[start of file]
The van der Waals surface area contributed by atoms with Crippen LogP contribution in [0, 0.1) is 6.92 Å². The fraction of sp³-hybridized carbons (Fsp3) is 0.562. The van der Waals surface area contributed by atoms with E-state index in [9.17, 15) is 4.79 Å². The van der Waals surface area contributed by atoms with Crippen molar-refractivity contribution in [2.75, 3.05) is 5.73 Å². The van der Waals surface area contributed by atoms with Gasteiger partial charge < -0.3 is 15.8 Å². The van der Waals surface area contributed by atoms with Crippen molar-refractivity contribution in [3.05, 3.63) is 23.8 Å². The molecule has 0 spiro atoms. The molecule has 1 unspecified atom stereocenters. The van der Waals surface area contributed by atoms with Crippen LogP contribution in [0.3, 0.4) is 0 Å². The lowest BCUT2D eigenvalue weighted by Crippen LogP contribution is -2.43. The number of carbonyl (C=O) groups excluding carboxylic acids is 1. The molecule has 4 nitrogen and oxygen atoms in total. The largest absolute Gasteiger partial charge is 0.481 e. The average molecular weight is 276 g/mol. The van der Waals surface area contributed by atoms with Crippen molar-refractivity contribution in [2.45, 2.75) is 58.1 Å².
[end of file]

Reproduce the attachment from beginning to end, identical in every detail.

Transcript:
The van der Waals surface area contributed by atoms with Crippen LogP contribution in [0, 0.1) is 6.92 Å². The fraction of sp³-hybridized carbons (Fsp3) is 0.562. The van der Waals surface area contributed by atoms with E-state index in [9.17, 15) is 4.79 Å². The van der Waals surface area contributed by atoms with Crippen molar-refractivity contribution in [2.75, 3.05) is 5.73 Å². The van der Waals surface area contributed by atoms with Gasteiger partial charge < -0.3 is 15.8 Å². The van der Waals surface area contributed by atoms with Crippen molar-refractivity contribution in [3.05, 3.63) is 23.8 Å². The molecule has 0 spiro atoms. The molecule has 1 unspecified atom stereocenters. The van der Waals surface area contributed by atoms with Crippen LogP contribution in [0.3, 0.4) is 0 Å². The lowest BCUT2D eigenvalue weighted by Crippen LogP contribution is -2.43. The number of carbonyl (C=O) groups excluding carboxylic acids is 1. The molecule has 4 nitrogen and oxygen atoms in total. The largest absolute Gasteiger partial charge is 0.481 e. The average molecular weight is 276 g/mol. The van der Waals surface area contributed by atoms with Crippen molar-refractivity contribution in [2.45, 2.75) is 58.1 Å².